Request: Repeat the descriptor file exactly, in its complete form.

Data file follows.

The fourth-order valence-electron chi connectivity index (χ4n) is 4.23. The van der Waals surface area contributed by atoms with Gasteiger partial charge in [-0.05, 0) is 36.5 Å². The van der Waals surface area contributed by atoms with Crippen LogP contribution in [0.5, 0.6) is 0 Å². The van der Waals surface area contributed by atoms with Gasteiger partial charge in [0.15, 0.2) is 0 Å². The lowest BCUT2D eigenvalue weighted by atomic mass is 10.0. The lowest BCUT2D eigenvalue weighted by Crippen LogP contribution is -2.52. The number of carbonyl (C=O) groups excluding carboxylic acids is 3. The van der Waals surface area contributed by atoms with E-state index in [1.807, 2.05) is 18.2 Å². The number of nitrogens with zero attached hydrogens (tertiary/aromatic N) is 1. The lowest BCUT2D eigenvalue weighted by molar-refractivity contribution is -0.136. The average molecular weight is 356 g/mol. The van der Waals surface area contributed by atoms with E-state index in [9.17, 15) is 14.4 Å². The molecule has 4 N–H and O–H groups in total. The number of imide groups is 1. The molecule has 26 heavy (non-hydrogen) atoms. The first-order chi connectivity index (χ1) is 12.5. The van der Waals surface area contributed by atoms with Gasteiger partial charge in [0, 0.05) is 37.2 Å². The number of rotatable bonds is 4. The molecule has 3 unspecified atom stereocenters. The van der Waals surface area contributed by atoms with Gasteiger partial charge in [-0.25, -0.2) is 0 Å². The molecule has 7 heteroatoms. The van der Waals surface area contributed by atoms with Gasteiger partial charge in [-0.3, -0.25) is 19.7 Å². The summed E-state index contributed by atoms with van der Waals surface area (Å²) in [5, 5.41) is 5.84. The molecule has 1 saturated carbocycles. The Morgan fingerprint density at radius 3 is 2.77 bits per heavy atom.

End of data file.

The fourth-order valence-electron chi connectivity index (χ4n) is 4.23. The van der Waals surface area contributed by atoms with Gasteiger partial charge in [-0.05, 0) is 36.5 Å². The van der Waals surface area contributed by atoms with Crippen LogP contribution in [0.5, 0.6) is 0 Å². The van der Waals surface area contributed by atoms with Gasteiger partial charge in [0.15, 0.2) is 0 Å². The lowest BCUT2D eigenvalue weighted by atomic mass is 10.0. The lowest BCUT2D eigenvalue weighted by Crippen LogP contribution is -2.52. The number of carbonyl (C=O) groups excluding carboxylic acids is 3. The van der Waals surface area contributed by atoms with E-state index in [1.807, 2.05) is 18.2 Å². The number of nitrogens with zero attached hydrogens (tertiary/aromatic N) is 1. The lowest BCUT2D eigenvalue weighted by molar-refractivity contribution is -0.136. The average molecular weight is 356 g/mol. The van der Waals surface area contributed by atoms with E-state index in [9.17, 15) is 14.4 Å². The molecule has 4 N–H and O–H groups in total. The number of imide groups is 1. The molecule has 26 heavy (non-hydrogen) atoms. The first-order chi connectivity index (χ1) is 12.5. The van der Waals surface area contributed by atoms with Gasteiger partial charge in [0, 0.05) is 37.2 Å². The number of rotatable bonds is 4. The molecule has 3 unspecified atom stereocenters. The van der Waals surface area contributed by atoms with Gasteiger partial charge in [-0.25, -0.2) is 0 Å². The molecule has 7 heteroatoms. The van der Waals surface area contributed by atoms with Gasteiger partial charge in [-0.3, -0.25) is 19.7 Å². The summed E-state index contributed by atoms with van der Waals surface area (Å²) in [5, 5.41) is 5.84. The molecule has 1 saturated carbocycles. The Morgan fingerprint density at radius 3 is 2.77 bits per heavy atom.